Bird flu discovered at second Netherlands farm

Bird flu has been found at a second farm in the Netherlands, according to Dutch authorities. 43,000 chickens are to be destroyed, they told Reuters.

It came as 6,000 birds on a farm in east Yorkshire were culled earlier this week.

Live updates

German authorities confirm second case of bird flu

German authorities have confirmed a second case of the H5N8 strain of bird flu in the eastern state of Mecklenburg-Vorpommern, with the virus found in a wild bird.

A second case of H5N8 bird flu has been detected in a wild bird in Germany. Credit: Lynne Cameron/PA Wire/Press Association Images

The strain is highly contagious among birds but has never been detected in humans.

In a statement agriculture minister Christian Schmidt said: "For the first time, the H5N8 virus has been confirmed in a wild bird in Mecklenburg-Vorpommern.

"With that the suspicion is strengthened that wild birds are connected with the cases in Mecklenburg-Vorpommern as well as in the Netherlands and Britain."


UK cull of 6,000 birds with flu strain begins

All 6,000 birds will be culled following the outbreak. Credit: ITV News

The cull of 6,000 birds at a farm in east Yorkshire began this afternoon following an outbreak of bird flu.

A team of experts put the animals into crates before locking them in an airtight container where they were gassed. Their bodies will later be incinerated.

The cull will continue in the morning but it will be a few days before experts will know if it has been successful in stopping the spread of the disease.

'Christmas turkeys safe from bird flu', experts claim

Assurances that the current bird flu outbreak will not affect the supply of turkeys for Christmas dinners around the country have been made today by UK farming experts.

Andrew Large, chief executive of the British Poultry Council, said: "The current outbreak has a 10km restriction zone and this will have no impact on the supply of turkeys for the festive period."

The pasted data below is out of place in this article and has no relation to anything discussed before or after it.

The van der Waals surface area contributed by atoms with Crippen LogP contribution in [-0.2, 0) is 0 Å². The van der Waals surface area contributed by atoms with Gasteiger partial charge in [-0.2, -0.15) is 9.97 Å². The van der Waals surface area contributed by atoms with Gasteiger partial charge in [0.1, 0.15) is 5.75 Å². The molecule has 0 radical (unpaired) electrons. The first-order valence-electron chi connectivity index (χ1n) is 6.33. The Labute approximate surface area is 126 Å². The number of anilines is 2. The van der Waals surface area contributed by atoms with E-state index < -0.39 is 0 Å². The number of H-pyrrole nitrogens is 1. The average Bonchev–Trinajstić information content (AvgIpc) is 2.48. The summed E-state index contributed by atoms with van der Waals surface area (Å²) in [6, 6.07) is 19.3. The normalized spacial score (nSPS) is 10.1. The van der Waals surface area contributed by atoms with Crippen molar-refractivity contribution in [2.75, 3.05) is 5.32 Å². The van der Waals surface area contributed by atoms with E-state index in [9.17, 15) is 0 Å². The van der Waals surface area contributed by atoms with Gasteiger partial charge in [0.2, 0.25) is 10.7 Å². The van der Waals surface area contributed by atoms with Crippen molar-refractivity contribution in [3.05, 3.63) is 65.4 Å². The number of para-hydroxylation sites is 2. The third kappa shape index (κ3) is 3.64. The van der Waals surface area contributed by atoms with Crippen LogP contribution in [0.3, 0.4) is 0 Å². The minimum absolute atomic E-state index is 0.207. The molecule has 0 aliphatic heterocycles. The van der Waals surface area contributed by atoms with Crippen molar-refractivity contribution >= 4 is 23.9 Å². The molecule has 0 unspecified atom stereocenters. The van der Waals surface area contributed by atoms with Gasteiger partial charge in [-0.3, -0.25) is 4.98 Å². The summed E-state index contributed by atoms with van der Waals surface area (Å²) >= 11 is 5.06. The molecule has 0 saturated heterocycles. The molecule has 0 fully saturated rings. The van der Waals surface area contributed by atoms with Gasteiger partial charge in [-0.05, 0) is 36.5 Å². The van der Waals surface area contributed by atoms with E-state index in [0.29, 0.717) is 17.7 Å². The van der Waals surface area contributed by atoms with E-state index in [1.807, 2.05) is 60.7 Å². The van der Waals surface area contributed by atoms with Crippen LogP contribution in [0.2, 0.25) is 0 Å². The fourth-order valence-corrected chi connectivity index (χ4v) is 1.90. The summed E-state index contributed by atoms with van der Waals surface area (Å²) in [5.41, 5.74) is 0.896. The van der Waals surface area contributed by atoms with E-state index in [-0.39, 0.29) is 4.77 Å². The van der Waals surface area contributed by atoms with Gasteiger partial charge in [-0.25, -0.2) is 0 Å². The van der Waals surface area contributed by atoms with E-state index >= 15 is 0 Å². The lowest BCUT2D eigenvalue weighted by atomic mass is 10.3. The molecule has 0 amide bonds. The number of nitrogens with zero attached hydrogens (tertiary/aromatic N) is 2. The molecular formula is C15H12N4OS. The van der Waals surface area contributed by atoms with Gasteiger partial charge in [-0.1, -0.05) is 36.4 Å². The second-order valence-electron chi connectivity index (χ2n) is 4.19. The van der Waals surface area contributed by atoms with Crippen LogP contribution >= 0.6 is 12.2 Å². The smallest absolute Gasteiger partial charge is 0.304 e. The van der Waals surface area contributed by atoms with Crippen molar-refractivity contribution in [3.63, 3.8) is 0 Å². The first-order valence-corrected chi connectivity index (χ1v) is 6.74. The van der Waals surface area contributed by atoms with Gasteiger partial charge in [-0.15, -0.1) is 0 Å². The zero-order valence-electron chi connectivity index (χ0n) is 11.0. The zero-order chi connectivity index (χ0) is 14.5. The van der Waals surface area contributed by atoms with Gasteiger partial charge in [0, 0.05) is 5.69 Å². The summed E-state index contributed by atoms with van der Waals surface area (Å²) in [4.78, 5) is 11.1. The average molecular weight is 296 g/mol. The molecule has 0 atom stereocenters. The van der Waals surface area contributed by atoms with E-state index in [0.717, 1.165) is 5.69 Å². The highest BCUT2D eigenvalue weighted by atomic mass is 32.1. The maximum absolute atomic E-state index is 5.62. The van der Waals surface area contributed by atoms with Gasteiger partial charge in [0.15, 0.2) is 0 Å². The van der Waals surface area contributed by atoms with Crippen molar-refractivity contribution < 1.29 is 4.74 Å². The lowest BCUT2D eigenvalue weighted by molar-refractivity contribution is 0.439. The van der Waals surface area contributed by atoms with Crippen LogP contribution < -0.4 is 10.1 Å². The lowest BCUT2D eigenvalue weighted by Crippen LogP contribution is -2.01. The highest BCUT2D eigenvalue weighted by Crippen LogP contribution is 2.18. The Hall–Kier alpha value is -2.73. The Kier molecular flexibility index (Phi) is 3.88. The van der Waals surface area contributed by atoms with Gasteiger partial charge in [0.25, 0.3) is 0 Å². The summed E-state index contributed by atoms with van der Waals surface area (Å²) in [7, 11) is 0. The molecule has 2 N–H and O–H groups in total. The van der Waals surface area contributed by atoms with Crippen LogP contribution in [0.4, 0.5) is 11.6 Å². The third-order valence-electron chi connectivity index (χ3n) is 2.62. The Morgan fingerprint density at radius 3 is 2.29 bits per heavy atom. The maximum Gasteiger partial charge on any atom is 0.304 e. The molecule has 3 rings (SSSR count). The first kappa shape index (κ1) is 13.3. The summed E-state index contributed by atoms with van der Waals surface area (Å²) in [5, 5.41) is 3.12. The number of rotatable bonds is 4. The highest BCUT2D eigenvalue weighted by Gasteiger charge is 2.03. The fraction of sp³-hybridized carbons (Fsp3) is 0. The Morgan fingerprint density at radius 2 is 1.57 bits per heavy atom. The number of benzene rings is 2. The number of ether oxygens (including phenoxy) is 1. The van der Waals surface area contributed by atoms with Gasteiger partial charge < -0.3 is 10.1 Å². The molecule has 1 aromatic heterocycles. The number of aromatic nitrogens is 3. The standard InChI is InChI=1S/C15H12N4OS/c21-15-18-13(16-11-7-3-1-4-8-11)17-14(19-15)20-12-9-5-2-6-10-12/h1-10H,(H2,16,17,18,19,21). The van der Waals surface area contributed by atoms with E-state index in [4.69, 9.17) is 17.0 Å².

British turkeys Credit: Owen Humphreys/PA Archive/Press Association Images

The poultry adviser for the National Farmers' Union, Gary Ford, added: "Farmers are working extremely hard at this time of year to prepare for the Christmas market and consumers can be reassured that buying British poultry (chickens, turkeys, ducks) is safe."

  1. Calendar

Five facts you need to know about bird flu

Officials insist the risk to public health is low Credit: PA
  • Avian influenza (A1) commonly known as bird flu is an infectious viral disease of birds.
  • Most bird flu viruses do not infect humans but some strains such as A(H5N1) and A (H7N9) have caused serious infections in people.
  • The primary risk factor for human infection appears to be direct or indirect exposure to infected live or dead poultry or contaminated environments, such as live bird markets.
  • There is no evidence that the disease can spread to people through properly cooked food.
  • Controlling the disease in animals is the first step to reducing risk to people.


More bird flu cases could emerge in the UK, expert warns

British farmers should prepare themselves for the possibility that more bird flu cases could emerge in the coming days.

Keith Warner, president of the British Veterinary Poultry Association, issued a warning ahead of today's duck cull at East Yorkshire's Nafferton farm.

Staff put up a no entry sign on a farm in Nafferton, East Yorkshire, where measures to prevent the spread of bird flu are under way Credit: Steve Parkin/PA Wire

He said: "Everybody in the UK that owns birds in any number should be on biosecurity lockdown."

Health experts seen at bird flu farm ahead of duck cull

Health experts have been pictured at a farm in Yorkshire where a reported bird flu outbreak has been confirmed.

Experts wearing protective suits are seen at a duck farm in Nafferton Credit: REUTERS/Phil Noble

Dressed in protective suits the health experts were seen at Nafferton farm yesterday ahead of today's planned cull of the 6,000 resident ducks.

It is believed the current bird flu outbreak, which has also affected the Netherlands and Germany, was brought to Europe by wild swans migrating from Asia.

The farm in Nafferton is expected to cull all 6,000 of its ducks Credit: REUTERS/Phil Noble

Wild swans migrating from Asia 'behind bird flu'

The bird flu outbreaks in Britain and the Netherlands may have been brought to Europe by wild swans migrating from Asia, the European Commission has said.

Millions of farm birds in South Korea were destroyed after an outbreak of the H5N8 bird flu earlier this year.

The European Commission said: "A species of wild swans might be carrying the virus without showing signs of disease."

Load more updates Back to top

Latest ITV News reports